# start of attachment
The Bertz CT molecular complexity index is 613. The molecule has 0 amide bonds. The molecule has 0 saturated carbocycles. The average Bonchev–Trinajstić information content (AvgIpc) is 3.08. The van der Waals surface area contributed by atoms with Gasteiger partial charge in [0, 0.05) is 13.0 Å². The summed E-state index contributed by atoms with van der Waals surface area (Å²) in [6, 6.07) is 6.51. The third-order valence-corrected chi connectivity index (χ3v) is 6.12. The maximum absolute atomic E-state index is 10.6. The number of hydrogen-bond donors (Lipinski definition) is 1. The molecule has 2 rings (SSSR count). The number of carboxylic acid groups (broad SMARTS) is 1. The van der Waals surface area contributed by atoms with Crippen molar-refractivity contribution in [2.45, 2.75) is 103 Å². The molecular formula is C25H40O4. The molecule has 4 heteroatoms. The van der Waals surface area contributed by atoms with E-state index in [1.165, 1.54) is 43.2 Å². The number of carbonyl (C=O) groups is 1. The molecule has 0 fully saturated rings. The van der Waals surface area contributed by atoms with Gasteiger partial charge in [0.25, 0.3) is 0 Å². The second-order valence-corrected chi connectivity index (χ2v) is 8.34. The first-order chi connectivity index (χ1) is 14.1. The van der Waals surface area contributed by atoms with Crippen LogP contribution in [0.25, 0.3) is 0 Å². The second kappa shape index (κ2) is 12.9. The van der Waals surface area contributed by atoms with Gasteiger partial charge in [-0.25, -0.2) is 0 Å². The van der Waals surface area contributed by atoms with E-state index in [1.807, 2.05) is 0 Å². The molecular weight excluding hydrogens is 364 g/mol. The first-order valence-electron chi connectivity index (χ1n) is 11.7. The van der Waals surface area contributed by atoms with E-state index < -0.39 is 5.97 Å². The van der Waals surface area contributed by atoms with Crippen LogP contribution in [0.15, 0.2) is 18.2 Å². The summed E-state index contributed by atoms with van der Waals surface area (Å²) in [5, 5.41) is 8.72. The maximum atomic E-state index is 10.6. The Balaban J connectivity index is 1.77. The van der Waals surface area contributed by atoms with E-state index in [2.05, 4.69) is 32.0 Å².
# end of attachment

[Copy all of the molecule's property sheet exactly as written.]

The Bertz CT molecular complexity index is 613. The molecule has 0 amide bonds. The molecule has 0 saturated carbocycles. The average Bonchev–Trinajstić information content (AvgIpc) is 3.08. The van der Waals surface area contributed by atoms with Gasteiger partial charge in [0, 0.05) is 13.0 Å². The summed E-state index contributed by atoms with van der Waals surface area (Å²) in [6, 6.07) is 6.51. The third-order valence-corrected chi connectivity index (χ3v) is 6.12. The maximum absolute atomic E-state index is 10.6. The number of hydrogen-bond donors (Lipinski definition) is 1. The molecule has 2 rings (SSSR count). The number of carboxylic acid groups (broad SMARTS) is 1. The van der Waals surface area contributed by atoms with Crippen molar-refractivity contribution in [2.45, 2.75) is 103 Å². The molecular formula is C25H40O4. The molecule has 4 heteroatoms. The van der Waals surface area contributed by atoms with E-state index in [1.165, 1.54) is 43.2 Å². The number of carbonyl (C=O) groups is 1. The molecule has 0 fully saturated rings. The van der Waals surface area contributed by atoms with Gasteiger partial charge in [0.25, 0.3) is 0 Å². The second-order valence-corrected chi connectivity index (χ2v) is 8.34. The first-order chi connectivity index (χ1) is 14.1. The van der Waals surface area contributed by atoms with Crippen LogP contribution in [0.25, 0.3) is 0 Å². The second kappa shape index (κ2) is 12.9. The van der Waals surface area contributed by atoms with Gasteiger partial charge in [-0.25, -0.2) is 0 Å². The van der Waals surface area contributed by atoms with E-state index in [1.807, 2.05) is 0 Å². The molecular weight excluding hydrogens is 364 g/mol. The first-order valence-electron chi connectivity index (χ1n) is 11.7. The van der Waals surface area contributed by atoms with E-state index < -0.39 is 5.97 Å². The van der Waals surface area contributed by atoms with Crippen LogP contribution in [0.15, 0.2) is 18.2 Å². The summed E-state index contributed by atoms with van der Waals surface area (Å²) in [5, 5.41) is 8.72. The maximum atomic E-state index is 10.6. The Balaban J connectivity index is 1.77. The van der Waals surface area contributed by atoms with E-state index in [2.05, 4.69) is 32.0 Å².